In light of the arguments outlined above it appears that the changes in morphology, proliferation and gene expression that take place in Schwann cells during myelin formation are regulated, at least in part, by changes in intracellular cAMP levels. We propose that cAMP regulation in Schwann cells is mediated as follows: the cAMP level in immature Schwann cells is low prior to initiation of myelination, and the cells proliferate rapidly but do not express myelin-specific markers. Interaction of Schwann cells with axolemmal membranes increases intracellular cAMP levels slightly which blocks proliferation and induces the expression of some myelin-specific components, including galactocerebroside, sulfatide, 2’,3’-cyclic nucleotide 3’-phos-phohydrolase and P0 (Sobue et al. 1986; Lemke and Chao, 1988). We believe that untreated D6P2T cells reflect this stage in Schwann cell differentiation. As myelination proceeds, the cAMP level in the Schwann cell rises further which initially induces MBP gene expression (Lemke & Chao, 1988) and ultimately represses both P0 and MBP gene expression. Simul-taneous expression of both P0 and MBP is possible if cAMP levels are maintained at intermediate levels or if Schwann cells contain separate pools of cAMP which are regulated independently. The biphasic effects of cAMP on P0 and MBP gene expression could provide a sensitive mechanism for modulating the relative levels of expression of P0 and MBP during myelination.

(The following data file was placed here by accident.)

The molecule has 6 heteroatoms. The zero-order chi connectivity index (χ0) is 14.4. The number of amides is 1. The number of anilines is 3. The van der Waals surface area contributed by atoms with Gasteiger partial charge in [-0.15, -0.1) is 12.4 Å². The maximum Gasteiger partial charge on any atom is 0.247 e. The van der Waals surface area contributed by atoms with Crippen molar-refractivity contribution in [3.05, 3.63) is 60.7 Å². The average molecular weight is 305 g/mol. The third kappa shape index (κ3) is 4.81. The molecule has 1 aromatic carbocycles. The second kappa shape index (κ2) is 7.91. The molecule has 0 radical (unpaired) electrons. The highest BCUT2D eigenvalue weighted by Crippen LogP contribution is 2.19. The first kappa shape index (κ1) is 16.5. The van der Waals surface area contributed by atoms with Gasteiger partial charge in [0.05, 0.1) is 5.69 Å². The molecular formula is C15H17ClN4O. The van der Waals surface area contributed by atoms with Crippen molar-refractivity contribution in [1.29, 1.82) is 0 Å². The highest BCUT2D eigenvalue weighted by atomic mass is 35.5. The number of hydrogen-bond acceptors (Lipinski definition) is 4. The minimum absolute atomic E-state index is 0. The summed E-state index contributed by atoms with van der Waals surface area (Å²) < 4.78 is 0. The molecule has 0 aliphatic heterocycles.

Developmental changes in the level of cAMP in Schwann cells could either be intrinsically programmed in the Schwann cell or modulated by external signals through receptor-mediated activation of adenylate cyclase. This general model provides a common basis for the metamorphoses in growth properties, morphology and myelin gene expression that take place in Schwann cells during myelination and stipulates a pivotal role for cAMP in regulating the process of differentiation in these cells.

     
  • DBC

    dibutyryl cAMP

  •  
  • MBP

    myelin basic protein

  •  
  • P0

    myelin P0 glycoprotein

  •  
  • K

    × 103Mr.

This work was supported by NINCDS grants NS15190 (JHC) and NS10861 (SEP). We would like to acknowledge the assistance of Dr E. Barbarese (UCHC, Farmington, CT) in performing the in situ hybridization experiments.